COUPA CEO’s fever gets the better of him

Posted on August 29, 2017


We have all played the word association game at one point in time or another.

For those unfamiliar with the premise, here is how it works;

  1. I give a word
  2. You tell me what immediately comes to mind when you see or hear that word

Pretty straight forward, so let’s play.

Word: IBM

  • “THINK”
  • Charlie Chaplin
  • Big Blue
  • No one ever got fired for buying IBM
  • F-U-D (Fear, Uncertainty, and Doubt)

What did you come up with?

Now I may be going out on a limb here, but I doubt that anyone would encapsulate in their word imagery a cute acronym for IBM. In fact, right now the only thing I could come up with is “I Believe Mother.” Oh well back to therapy.

Perhaps I could have been more “visionary” if like COUPA’s CEO Rob Bernshteyn I was stuck in a hotel room in Sweden running a high fever.

Apparently, that is all it takes to tap into one’s “subconscious mind” to get a big picture perspective on what C-O-U-P-A stands for as a company. At least this is what Rob wrote in his recent blog post aptly titled “C-O-U-P-A: OUR VISON.”


I have been writing about COUPA for a very long time. From my controversial post Are these profile images representative of the brand Coupa wants to project? (which garnered 38 comments and so many social media shares that the numbers spun over a couple of times), to articles such as Money and brains is a dangerous combination . . . for COUPA’s competitors that recognized and acknowledged the company’s pending greatness.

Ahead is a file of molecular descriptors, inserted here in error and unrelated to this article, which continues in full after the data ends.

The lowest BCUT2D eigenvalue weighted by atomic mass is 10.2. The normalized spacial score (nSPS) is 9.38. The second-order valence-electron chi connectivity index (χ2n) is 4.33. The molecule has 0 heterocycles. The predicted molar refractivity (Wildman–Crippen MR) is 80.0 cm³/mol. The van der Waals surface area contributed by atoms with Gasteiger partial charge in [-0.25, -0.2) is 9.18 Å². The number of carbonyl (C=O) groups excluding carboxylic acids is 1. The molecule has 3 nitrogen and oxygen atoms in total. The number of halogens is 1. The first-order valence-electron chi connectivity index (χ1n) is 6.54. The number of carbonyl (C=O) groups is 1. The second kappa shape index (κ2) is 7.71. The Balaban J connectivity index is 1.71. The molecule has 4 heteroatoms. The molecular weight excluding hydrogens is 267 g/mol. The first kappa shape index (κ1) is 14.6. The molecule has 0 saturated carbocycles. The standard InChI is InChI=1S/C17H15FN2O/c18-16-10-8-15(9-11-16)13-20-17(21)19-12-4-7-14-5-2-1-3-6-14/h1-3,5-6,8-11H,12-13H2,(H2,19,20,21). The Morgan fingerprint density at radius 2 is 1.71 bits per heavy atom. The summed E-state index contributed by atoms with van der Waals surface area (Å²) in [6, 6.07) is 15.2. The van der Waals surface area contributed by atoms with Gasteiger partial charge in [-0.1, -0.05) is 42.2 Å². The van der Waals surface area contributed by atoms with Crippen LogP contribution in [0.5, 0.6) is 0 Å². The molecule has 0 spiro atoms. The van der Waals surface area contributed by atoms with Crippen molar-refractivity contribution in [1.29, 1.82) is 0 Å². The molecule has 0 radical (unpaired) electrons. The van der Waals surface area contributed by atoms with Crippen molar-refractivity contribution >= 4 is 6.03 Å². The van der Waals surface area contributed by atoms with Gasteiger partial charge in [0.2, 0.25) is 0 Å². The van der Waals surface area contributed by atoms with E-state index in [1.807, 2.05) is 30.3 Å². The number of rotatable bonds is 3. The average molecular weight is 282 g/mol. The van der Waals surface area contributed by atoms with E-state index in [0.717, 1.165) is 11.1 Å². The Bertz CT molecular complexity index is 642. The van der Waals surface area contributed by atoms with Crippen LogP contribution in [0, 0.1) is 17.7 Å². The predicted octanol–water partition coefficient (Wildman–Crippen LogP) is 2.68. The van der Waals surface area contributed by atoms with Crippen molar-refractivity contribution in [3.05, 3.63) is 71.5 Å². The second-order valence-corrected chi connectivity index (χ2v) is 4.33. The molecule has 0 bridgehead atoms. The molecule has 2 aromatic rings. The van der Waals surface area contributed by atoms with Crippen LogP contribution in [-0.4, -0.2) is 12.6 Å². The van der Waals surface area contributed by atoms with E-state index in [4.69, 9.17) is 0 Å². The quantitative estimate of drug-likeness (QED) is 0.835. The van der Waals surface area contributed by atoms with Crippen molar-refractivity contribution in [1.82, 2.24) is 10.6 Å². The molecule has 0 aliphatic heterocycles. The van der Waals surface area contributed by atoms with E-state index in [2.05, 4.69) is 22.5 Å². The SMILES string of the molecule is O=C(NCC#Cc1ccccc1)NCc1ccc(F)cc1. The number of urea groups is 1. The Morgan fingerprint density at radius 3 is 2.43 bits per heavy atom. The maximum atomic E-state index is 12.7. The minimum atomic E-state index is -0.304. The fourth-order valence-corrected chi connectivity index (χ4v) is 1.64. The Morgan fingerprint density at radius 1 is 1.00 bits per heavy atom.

During all these years through all of these stories, I never once thought of reducing the COUPA vision to a cutesy acronym.

When I heard the word COUPA, the following immediately came to mind;

  • Entrepreneurial
  • Maverick
  • Game Changer
  • Imaginative

Using words like Comprehensive, Open, User-Centric, Prescriptive, Accelerated was never on the radar screen, and never would be. After all, and as Bernshteyn himself writes in his post, the company name was inspired by the Coupa Café in Palo Alto, which was a “popular meeting spot for Silicon Valley entrepreneurs.”

Given a choice between my words and Bernshteyn’s, I doubt that many in that famous Café would limit their vision to an unimaginative series of succinctly “functional” terms.

But then again, the only thing I could come up with for IBM was “I Believe Mother.”


Posted in: Commentary